European Union, Canada Close Airspace To Russian Airlines

It was a simple yet powerful statement.

“We are shutting down the EU airspace for Russians,” said European Commission President Ursula von der Leyen.

And with that, the 28 nations that make up the European Union, as well as the country of Canada, said Sunday they are closing their airspace to all Russian carriers.

The move is a financial and logistical penalty for Russia’s invasion last week of Ukraine.

Belgium has decided to close its airspace to all Russian airlines.

Our European skies are open skies. They’re open for those who connect people, not for those who seek to brutally aggress.

— Alexander De Croo (@alexanderdecroo) February 27, 2022

The decision had two immediate repercussions.

First, a flight on Russian national carrier Aeroflot en route from Moscow to New York had to turn back after apparently not having enough fuel to reroute due to the EU and Canadian decisions. According to the aviation blog One Mile At A Time, the flight would have normally flown over Finland, Sweden, Norway, Greenland and Canada before turning south to New York.

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Second, the EU and Canadian declarations have put pressure on the United States to also close its airspace and further choke off Russian flights.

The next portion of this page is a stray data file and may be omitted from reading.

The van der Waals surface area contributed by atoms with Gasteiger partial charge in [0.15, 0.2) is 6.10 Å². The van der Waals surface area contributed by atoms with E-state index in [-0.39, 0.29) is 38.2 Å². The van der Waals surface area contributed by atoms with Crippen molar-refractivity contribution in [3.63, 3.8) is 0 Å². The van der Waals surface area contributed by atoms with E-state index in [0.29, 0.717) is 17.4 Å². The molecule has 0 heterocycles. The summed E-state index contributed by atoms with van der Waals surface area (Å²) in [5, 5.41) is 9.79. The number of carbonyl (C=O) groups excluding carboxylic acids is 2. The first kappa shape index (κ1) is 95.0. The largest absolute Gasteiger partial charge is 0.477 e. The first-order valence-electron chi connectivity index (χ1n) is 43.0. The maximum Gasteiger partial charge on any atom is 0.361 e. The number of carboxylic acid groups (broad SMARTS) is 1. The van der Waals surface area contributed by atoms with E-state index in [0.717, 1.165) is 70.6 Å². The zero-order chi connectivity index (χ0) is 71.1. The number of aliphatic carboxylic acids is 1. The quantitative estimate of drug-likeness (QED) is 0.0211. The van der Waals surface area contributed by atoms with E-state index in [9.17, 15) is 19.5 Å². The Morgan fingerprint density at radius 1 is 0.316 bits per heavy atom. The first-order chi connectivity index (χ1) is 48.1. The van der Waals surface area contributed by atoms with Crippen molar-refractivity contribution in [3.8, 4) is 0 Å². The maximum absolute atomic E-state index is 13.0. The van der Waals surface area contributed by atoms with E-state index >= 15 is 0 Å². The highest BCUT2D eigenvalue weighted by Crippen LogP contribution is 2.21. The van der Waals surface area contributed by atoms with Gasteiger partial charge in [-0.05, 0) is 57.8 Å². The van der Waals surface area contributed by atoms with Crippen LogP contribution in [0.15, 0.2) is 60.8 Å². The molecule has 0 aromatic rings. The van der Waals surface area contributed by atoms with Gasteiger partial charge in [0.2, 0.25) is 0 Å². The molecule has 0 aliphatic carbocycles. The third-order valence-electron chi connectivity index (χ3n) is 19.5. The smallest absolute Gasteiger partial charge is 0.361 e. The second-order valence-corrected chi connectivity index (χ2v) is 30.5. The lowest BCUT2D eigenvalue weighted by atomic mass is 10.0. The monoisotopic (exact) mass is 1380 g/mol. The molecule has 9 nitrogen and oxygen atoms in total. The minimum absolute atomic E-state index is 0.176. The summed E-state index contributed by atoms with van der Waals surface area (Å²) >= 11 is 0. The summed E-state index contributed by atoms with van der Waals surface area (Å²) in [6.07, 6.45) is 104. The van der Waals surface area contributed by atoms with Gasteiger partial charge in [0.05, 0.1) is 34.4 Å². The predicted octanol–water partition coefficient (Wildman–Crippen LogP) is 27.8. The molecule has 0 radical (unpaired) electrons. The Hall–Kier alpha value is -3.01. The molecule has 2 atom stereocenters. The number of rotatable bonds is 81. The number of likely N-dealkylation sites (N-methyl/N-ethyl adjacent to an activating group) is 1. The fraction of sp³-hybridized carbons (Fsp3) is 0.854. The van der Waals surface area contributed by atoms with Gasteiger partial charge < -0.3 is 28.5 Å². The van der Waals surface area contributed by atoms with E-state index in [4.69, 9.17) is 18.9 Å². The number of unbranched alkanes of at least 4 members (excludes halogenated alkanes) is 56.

“It is difficult to understand why we are last to move, both operationally and financially,” aviation consultant Robert Mann told MarketWatch.

It could be fear of retaliation, as Russia has already banned flights from entering its airspace from several other countries, including the United Kingdom. On the other hand, business and international travel are still significantly down from 2019 levels due to the pandemic, so the impact of a U.S. decision to close its airspace is likely to be minimal in terms of volume.

Where it hurts is because of rising fuel costs.

Mann estimated that if airlines are forced to reroute or even stop somewhere on long-haul flights to refuel, it could cost between $4,000 and $12,000 per hour – costs that are passed on to the consumer via ticket prices.

“Some routings will simply become uneconomic or impractical,” he said.

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